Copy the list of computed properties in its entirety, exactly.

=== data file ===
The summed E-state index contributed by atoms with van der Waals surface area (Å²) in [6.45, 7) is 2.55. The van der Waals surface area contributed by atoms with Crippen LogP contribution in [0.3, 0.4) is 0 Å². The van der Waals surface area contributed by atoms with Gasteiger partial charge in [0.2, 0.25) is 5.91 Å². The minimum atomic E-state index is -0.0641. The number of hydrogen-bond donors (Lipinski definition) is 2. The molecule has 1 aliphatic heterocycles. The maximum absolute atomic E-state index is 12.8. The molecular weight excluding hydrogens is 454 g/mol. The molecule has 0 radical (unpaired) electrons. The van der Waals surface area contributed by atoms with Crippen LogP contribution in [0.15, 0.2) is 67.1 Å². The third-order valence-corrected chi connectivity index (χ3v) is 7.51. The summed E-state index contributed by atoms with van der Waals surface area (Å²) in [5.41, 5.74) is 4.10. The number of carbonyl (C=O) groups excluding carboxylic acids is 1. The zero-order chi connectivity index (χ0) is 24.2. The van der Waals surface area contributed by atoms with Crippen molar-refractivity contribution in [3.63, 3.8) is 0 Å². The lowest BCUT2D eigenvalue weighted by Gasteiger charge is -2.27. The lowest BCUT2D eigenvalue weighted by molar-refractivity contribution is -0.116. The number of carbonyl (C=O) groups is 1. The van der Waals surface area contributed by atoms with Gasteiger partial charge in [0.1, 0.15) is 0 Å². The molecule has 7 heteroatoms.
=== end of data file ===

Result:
The summed E-state index contributed by atoms with van der Waals surface area (Å²) in [6.45, 7) is 2.55. The van der Waals surface area contributed by atoms with Crippen LogP contribution in [0.3, 0.4) is 0 Å². The van der Waals surface area contributed by atoms with Gasteiger partial charge in [0.2, 0.25) is 5.91 Å². The minimum atomic E-state index is -0.0641. The number of hydrogen-bond donors (Lipinski definition) is 2. The molecule has 1 aliphatic heterocycles. The maximum absolute atomic E-state index is 12.8. The molecular weight excluding hydrogens is 454 g/mol. The molecule has 0 radical (unpaired) electrons. The van der Waals surface area contributed by atoms with Crippen LogP contribution in [0.15, 0.2) is 67.1 Å². The third-order valence-corrected chi connectivity index (χ3v) is 7.51. The summed E-state index contributed by atoms with van der Waals surface area (Å²) in [5.41, 5.74) is 4.10. The number of carbonyl (C=O) groups excluding carboxylic acids is 1. The zero-order chi connectivity index (χ0) is 24.2. The van der Waals surface area contributed by atoms with Crippen molar-refractivity contribution in [3.63, 3.8) is 0 Å². The lowest BCUT2D eigenvalue weighted by Gasteiger charge is -2.27. The lowest BCUT2D eigenvalue weighted by molar-refractivity contribution is -0.116. The number of carbonyl (C=O) groups is 1. The van der Waals surface area contributed by atoms with Gasteiger partial charge in [0.1, 0.15) is 0 Å². The molecule has 7 heteroatoms.